Perfect Posture Part 2: Breathe Fully


breathe fullyOn the macro level I have a lot of opinions about the way we stand and walk that are contrary to many commonly held beliefs. I think that we shouldn’t thrust our chests forward and pull our shoulders back which many people think is an essential part of good posture. I am very anti-pelvis tucking which is what gets taught in an overwhelming majority of exercise classes.

On a micro level most people agree with me when I describe how the body is meant to work. For instance, I think that the design of the body is such that when we breathe in and out the entire trunk should be involved and the belly should distend ever so slightly when the diaphragm muscle descends on the inhale. But when I ask someone to pay attention to how they breathe, they’ll notice a tendency to expand and lift the chest as the primary action.

The majority of people I meet and work with are chest breathers due to poor posture—the alignment of the spine interrupts the diaphragms ability to descend. In order for the breath to move through the whole trunk most people need to bring the front of the ribcage down a little to create the necessary space for the diaphragm to drop. Unfortunately people don’t always like the place that this adjustment lands them.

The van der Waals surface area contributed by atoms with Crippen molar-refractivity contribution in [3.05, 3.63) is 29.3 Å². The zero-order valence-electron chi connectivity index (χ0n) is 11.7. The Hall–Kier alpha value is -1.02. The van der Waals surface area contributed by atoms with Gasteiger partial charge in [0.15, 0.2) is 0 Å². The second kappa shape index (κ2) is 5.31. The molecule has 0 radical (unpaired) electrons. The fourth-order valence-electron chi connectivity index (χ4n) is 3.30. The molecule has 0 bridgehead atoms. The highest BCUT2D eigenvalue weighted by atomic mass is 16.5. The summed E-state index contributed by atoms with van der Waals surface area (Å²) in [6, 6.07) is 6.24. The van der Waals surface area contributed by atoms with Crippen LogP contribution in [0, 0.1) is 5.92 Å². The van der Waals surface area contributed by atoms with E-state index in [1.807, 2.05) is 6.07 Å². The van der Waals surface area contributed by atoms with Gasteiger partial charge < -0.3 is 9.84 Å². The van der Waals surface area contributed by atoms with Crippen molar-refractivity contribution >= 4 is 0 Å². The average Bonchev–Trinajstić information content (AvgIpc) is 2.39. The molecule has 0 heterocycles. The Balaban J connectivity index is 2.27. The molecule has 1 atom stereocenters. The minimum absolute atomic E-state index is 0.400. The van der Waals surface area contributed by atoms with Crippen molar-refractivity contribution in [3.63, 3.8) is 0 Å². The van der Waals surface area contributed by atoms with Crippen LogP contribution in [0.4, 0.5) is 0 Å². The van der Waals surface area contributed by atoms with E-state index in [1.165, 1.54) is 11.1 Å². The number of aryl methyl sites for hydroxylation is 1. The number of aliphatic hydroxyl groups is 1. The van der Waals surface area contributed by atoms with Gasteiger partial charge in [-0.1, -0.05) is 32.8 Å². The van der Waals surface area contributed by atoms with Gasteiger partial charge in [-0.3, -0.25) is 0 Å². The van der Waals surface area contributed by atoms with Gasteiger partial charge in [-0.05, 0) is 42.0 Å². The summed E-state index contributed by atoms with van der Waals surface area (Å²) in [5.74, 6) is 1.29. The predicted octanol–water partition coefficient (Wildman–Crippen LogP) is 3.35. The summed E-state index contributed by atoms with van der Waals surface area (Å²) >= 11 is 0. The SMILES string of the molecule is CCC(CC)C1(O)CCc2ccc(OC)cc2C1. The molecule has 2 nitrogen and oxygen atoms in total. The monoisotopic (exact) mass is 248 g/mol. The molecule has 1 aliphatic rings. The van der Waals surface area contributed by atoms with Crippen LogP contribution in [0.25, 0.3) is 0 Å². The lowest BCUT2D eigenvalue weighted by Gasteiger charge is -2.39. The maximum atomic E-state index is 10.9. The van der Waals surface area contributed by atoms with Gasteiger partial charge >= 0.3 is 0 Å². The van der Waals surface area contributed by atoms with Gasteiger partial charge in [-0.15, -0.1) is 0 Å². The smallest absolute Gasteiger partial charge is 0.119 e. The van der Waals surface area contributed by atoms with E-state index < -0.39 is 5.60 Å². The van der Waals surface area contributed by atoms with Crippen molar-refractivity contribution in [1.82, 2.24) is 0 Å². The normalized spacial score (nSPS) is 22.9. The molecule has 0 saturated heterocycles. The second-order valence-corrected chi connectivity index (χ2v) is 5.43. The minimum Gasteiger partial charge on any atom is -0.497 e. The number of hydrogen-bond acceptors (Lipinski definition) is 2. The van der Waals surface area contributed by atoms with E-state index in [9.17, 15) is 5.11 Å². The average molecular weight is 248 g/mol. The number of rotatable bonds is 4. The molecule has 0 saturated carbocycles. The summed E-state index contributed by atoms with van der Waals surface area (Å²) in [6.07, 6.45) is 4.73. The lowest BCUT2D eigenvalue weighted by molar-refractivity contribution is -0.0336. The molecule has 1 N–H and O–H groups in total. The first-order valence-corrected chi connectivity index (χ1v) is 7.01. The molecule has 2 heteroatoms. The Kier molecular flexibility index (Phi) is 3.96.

The essence of good posture is a search for balance between flexion and extension. We tend to be very tight in the back of the body and loose in the front. If this is the case the adjustment I described to let the body breathe fully is easy to accomplish at the front but difficult at the back of the body where trying to lengthen can cause strain on the head and neck as well as the brain. Perception is very powerful as well because if people think that they look bad in some way they won’t want to do it, even if they don’t actually look bad.

Posturally, you can have your cake and eat it too if you are willing to commit to opening the back of the body and creating an environment where you breathe fully. The design of the body is to breathe fully and everything else should be secondary to that goal. Find the full breath and rearrange your body around that.

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Perfect Posture Part 3: The Arms Hang
Perfect Posture 1: Butt Gripping is Bad For You
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